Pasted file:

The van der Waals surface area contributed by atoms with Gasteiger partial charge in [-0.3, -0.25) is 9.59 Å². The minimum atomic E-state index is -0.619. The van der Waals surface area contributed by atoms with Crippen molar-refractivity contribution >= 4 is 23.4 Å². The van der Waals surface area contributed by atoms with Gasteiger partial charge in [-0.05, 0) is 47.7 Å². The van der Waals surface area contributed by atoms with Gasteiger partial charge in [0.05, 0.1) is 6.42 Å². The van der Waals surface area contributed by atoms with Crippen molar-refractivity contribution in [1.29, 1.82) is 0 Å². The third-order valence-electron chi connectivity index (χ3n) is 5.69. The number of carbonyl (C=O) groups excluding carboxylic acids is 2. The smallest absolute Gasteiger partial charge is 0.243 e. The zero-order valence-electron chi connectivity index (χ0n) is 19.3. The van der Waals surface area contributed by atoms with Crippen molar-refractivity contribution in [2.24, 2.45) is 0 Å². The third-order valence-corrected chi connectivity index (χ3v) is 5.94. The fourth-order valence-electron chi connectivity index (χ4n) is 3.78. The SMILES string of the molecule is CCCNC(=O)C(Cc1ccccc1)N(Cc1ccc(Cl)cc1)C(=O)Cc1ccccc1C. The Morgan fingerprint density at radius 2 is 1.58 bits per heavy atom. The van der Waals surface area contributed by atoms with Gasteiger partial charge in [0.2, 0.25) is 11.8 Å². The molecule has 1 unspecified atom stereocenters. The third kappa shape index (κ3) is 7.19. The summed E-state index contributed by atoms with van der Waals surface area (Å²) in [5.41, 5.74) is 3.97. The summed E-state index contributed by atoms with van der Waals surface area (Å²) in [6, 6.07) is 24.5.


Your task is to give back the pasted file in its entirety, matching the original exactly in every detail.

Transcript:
The van der Waals surface area contributed by atoms with Gasteiger partial charge in [-0.3, -0.25) is 9.59 Å². The minimum atomic E-state index is -0.619. The van der Waals surface area contributed by atoms with Crippen molar-refractivity contribution >= 4 is 23.4 Å². The van der Waals surface area contributed by atoms with Gasteiger partial charge in [-0.05, 0) is 47.7 Å². The van der Waals surface area contributed by atoms with Gasteiger partial charge in [0.05, 0.1) is 6.42 Å². The van der Waals surface area contributed by atoms with Crippen molar-refractivity contribution in [1.29, 1.82) is 0 Å². The third-order valence-electron chi connectivity index (χ3n) is 5.69. The number of carbonyl (C=O) groups excluding carboxylic acids is 2. The smallest absolute Gasteiger partial charge is 0.243 e. The zero-order valence-electron chi connectivity index (χ0n) is 19.3. The van der Waals surface area contributed by atoms with Crippen molar-refractivity contribution in [2.24, 2.45) is 0 Å². The third-order valence-corrected chi connectivity index (χ3v) is 5.94. The fourth-order valence-electron chi connectivity index (χ4n) is 3.78. The SMILES string of the molecule is CCCNC(=O)C(Cc1ccccc1)N(Cc1ccc(Cl)cc1)C(=O)Cc1ccccc1C. The Morgan fingerprint density at radius 2 is 1.58 bits per heavy atom. The van der Waals surface area contributed by atoms with Gasteiger partial charge in [0.2, 0.25) is 11.8 Å². The molecule has 1 unspecified atom stereocenters. The third kappa shape index (κ3) is 7.19. The summed E-state index contributed by atoms with van der Waals surface area (Å²) in [5.41, 5.74) is 3.97. The summed E-state index contributed by atoms with van der Waals surface area (Å²) in [6, 6.07) is 24.5.